It’s true that this week Tennessee’s Legislature passed a bill permitting abortion to save a patient’s life or prevent “serious risk of substantial and irreversible impairment of a major bodily function.” But the legislation is meaningless to the point of perversity, since it places the burden of proof on doctors rather than on the state, so that they must still fear prosecution for treating pregnant people in severe medical distress. Language that would allow women to end “medically futile pregnancies” was stripped out.


More Friday Male Beauty


 

Clarence Thomas" Arrogant and Corrupt

Clarence Thomas - who I have never viewed as qualified to be a Supreme Court justice - has once again displayed his arrogance and seeming corruption in new disclures of Thomas' (and his lunatic wife) acceptance of hundreds of thousands of dollars in luxury trips around the globe for more than two decades, including travel on a superyacht, from a Republican mega donor.  None of these gifts were reported as required by the Court's flimsy ethical requirements.  Thomas - who in some ways is the Courts Donald Trump when it comes to arrogance and belief that he is above all rules - has long flouted the reporting rules and made no effort to appear unbiased in cases before the Court.  Worse yet, he has refused to recuse himself from cases before the Court involving many of his wife's political and far right ideological associates.   He - along with Samuel Alito - have made the Supreme Court appear to be little more than a kangaroo court with the result that public confidence and respect for the Court has plummeted.   It is long past time that (i) Thomas be removed from the Court and (ii) the Supreme Court justices be made subject to the ethical rules that bind the rest of the federal judiciary.  A piece and a column in the Washington Post look at Thomas' latest scandal and his unfitness for office.  First these highlights for the Post article:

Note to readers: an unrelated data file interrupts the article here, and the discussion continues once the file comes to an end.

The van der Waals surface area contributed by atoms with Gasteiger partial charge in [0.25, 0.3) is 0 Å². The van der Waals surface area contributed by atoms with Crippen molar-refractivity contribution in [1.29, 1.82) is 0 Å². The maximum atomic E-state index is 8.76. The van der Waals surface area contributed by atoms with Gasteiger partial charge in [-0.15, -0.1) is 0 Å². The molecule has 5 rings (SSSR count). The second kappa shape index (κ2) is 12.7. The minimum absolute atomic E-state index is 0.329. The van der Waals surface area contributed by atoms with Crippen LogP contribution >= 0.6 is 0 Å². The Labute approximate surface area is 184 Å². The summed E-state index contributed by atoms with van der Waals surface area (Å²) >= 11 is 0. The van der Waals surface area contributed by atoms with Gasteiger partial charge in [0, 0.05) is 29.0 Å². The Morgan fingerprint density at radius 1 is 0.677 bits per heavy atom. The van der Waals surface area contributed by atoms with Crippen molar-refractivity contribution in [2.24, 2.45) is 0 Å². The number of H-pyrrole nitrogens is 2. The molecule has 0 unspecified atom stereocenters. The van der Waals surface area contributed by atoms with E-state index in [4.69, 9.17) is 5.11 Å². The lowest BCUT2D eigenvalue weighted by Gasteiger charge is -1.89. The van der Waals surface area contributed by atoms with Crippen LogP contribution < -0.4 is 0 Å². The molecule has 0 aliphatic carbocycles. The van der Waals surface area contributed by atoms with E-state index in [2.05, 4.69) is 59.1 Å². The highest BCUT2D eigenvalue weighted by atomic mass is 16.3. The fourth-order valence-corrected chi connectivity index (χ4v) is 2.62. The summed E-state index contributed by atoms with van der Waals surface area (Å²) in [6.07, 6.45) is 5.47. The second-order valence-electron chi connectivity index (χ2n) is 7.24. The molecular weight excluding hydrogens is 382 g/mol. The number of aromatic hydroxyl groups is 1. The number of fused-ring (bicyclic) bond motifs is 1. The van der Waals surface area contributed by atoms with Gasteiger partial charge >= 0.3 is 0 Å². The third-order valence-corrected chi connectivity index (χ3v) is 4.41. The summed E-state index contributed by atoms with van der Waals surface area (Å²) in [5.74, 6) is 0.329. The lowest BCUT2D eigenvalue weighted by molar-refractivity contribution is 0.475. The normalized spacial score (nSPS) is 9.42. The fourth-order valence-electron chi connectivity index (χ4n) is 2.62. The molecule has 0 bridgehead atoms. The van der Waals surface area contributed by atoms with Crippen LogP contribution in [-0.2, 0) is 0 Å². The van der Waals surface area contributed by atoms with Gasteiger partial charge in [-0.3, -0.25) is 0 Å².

Supreme Court Justice Clarence Thomas accepted luxury trips around the globe for more than two decades, including travel on a superyacht and private jet, from a prominent Republican donor without disclosing them, according to a new report.